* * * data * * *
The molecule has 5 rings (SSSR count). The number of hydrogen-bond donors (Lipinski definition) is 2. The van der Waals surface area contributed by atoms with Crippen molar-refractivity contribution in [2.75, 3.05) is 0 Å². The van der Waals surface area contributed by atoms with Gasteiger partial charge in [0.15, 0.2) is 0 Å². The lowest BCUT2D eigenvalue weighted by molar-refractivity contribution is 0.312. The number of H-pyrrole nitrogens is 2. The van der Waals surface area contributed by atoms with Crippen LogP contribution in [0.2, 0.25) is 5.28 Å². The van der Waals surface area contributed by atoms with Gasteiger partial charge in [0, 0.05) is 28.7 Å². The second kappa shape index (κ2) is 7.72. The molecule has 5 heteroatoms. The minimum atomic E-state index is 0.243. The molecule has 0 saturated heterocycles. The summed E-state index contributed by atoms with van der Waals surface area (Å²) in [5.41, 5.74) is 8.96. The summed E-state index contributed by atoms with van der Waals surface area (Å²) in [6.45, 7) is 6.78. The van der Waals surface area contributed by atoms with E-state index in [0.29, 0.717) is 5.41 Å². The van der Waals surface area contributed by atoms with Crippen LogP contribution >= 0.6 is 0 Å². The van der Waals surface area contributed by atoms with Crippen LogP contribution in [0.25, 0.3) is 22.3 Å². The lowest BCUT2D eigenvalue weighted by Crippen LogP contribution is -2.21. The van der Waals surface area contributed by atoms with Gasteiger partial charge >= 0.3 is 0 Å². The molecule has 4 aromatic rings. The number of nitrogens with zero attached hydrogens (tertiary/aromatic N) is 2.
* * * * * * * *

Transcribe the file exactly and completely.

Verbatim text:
The molecule has 5 rings (SSSR count). The number of hydrogen-bond donors (Lipinski definition) is 2. The van der Waals surface area contributed by atoms with Crippen molar-refractivity contribution in [2.75, 3.05) is 0 Å². The van der Waals surface area contributed by atoms with Gasteiger partial charge in [0.15, 0.2) is 0 Å². The lowest BCUT2D eigenvalue weighted by molar-refractivity contribution is 0.312. The number of H-pyrrole nitrogens is 2. The van der Waals surface area contributed by atoms with Crippen LogP contribution in [0.2, 0.25) is 5.28 Å². The van der Waals surface area contributed by atoms with Gasteiger partial charge in [0, 0.05) is 28.7 Å². The second kappa shape index (κ2) is 7.72. The molecule has 5 heteroatoms. The minimum atomic E-state index is 0.243. The molecule has 0 saturated heterocycles. The summed E-state index contributed by atoms with van der Waals surface area (Å²) in [5.41, 5.74) is 8.96. The summed E-state index contributed by atoms with van der Waals surface area (Å²) in [6.45, 7) is 6.78. The van der Waals surface area contributed by atoms with E-state index in [0.29, 0.717) is 5.41 Å². The van der Waals surface area contributed by atoms with Crippen LogP contribution >= 0.6 is 0 Å². The van der Waals surface area contributed by atoms with Crippen LogP contribution in [0.25, 0.3) is 22.3 Å². The lowest BCUT2D eigenvalue weighted by Crippen LogP contribution is -2.21. The van der Waals surface area contributed by atoms with Gasteiger partial charge >= 0.3 is 0 Å². The molecule has 4 aromatic rings. The number of nitrogens with zero attached hydrogens (tertiary/aromatic N) is 2.